The House of Representatives elects John Quincy Adams as the sixth president of the United States of America. Adams receives the votes of thirteen states, while seven states vote for Andrew Jackson and four vote for William Crawford. The election has been thrown into the House after none of the five candidates (Adams, Jackson, Crawford, John C. Calhoun, and Henry Clay) receive a majority of the Electoral College votes cast. Jackson does receive the largest number of popular votes cast: 152,901, against Adams's 114,023.
The Cherokees adopt a national constitution, completing a decade of political development. Modeled after the United States Constitution, with three branches of government and an abbreviated bill of rights, the Cherokee constitution furthers the transfer of Cherokee political power from the villages to a national government.
Andrew Jackson's supporters in the House of Representatives pass tariff legislation aimed at drawing mid-Atlantic voters to the coalition formed to defeat President John Quincy Adams in the upcoming election. The Senate passes the measure on 13 May. Southerners oppose the tariff package; their opposition to the measure will culminate in the nullification crisis of 1832.
The Tennessee State Legislature nominates Andrew Jackson for the presidency.
Andrew Jackson is elected as the seventh president of the United States of America. He receives 178 votes in the Electoral College; incumbent John Quincy Adams wins just 63. Jackson wins 56% of the popular vote and every state south of the Potomac and west of New Jersey. John C. Calhoun is elected vice-president.
A bill is introduced into the Georgia state legislature asserting the sovereignty of state government over all land and people within its geographical boundaries—including the Cherokees, who maintain that they enjoy territorial and legal autonomy through treaties negotiated with the federal government.
The South Carolina state legislature declares the tariff legislation enacted by Congress the previous May unconstitutional. John C. Calhoun secretly authors Exposition and Protest, which accompanies the declaration, explaining the doctrine of nullification—the "right" of individual states to nullify federal legislation that they consider unconstitutional.
Rachel Jackson dies of a heart attack. President Andrew Jackson blames her death on the vicious personal attacks leveled against her during the recent presidential campaign.
Andrew Jackson is inaugurated as the seventh president of the United States of America. During his inaugural ball Floride Calhoun, the wife of Vice-President John C. Calhoun, refuses to speak to Margaret (Peggy) Eaton, the wife of Secretary of War John Eaton. The incident initiaties the "petticoat war."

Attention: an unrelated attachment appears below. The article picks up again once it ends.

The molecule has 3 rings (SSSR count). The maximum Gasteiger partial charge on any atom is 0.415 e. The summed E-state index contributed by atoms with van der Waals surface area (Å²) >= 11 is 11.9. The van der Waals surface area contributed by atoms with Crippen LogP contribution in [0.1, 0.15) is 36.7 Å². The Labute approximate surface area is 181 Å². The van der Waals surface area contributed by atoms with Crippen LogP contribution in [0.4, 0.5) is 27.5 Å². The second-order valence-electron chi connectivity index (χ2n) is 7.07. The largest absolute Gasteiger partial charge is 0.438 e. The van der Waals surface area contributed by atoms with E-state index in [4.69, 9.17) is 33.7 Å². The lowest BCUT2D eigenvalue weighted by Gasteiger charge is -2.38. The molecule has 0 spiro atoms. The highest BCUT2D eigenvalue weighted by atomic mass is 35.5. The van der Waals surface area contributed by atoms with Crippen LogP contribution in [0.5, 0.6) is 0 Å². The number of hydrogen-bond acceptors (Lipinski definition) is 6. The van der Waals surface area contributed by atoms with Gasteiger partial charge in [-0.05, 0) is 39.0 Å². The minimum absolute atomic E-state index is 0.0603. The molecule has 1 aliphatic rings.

President Andrew Jackson calls a cabinet meeting to discuss the charges of sexual impropriety against Peggy Eaton, the wife of Secretary of War John Eaton. Jackson will conclude that the charges are false.
A weeklong Senate debate begins between Robert Hayne of South Carolina and Daniel Webster of Massachusetts over states' rights and the meaning of the Union. Triggered by a bill involving western lands, Hayne and Webster summarize the conflicting positions on state and federal authority that that will lead to the 1832 nullification crisis.
At a dinner celebrating the birthday of Thomas Jefferson, President Andrew Jackson answers a series of speeches espousing the doctrines of states' rights and nullification with the simple but powerful toast: "Our union. It must be preserved." Vice President Calhoun immediately follows with his own defiant toast: "The union, next to our liberty, most dear."
President Andrew Jackson vetoes a congressional act that would have authorized the federal government to invest $150,000 in the Maysville, Washington, Paris, and Lexington Turnpike Company.
Congress passes the Indian Removal Act, authorizing the president to pursue ownership of all Indian lands east of the Mississippi River. The Indians would be compensated with new lands drawn from the public domain west of the Mississippi River.
The Washington Globe publishes its first edition. Jackson urges the creation of a pro-administration newspaper as tensions with his vice-president, John Calhoun, increase. Jackson believes the United States Telegraph, formerly the administration paper, is more loyal to Calhoun.
Samuel Worcester and several other missionaries are arrested when they refuse to obtain a license to reside among the Cherokees, as required by a recently passed Georgia law. In September they will be convicted and sentenced to four years in the state prison.
Secretary of War John Eaton resigns from President Andrew Jackson's cabinet. Secretary of State Martin Van Buren will do the same on 11 April. Jackson's most loyal cabinet officers, Eaton and Van Buren both resign so that Jackson can request the resignations of all his other cabinet officers as part of a general reorganization of his government, thus ending the political infighting caused by the Peggy Eaton affair.
The United States Supreme Court rules in the case of Worcester v. Georgia that the Georgia law requiring white residents to obtain a license to reside on Cherokee lands violates the political rights of the Cherokees. The Court rules that the Cherokees are separate nation, subject to the authority of the federal government, but only the federal government, as stipulated by treaties.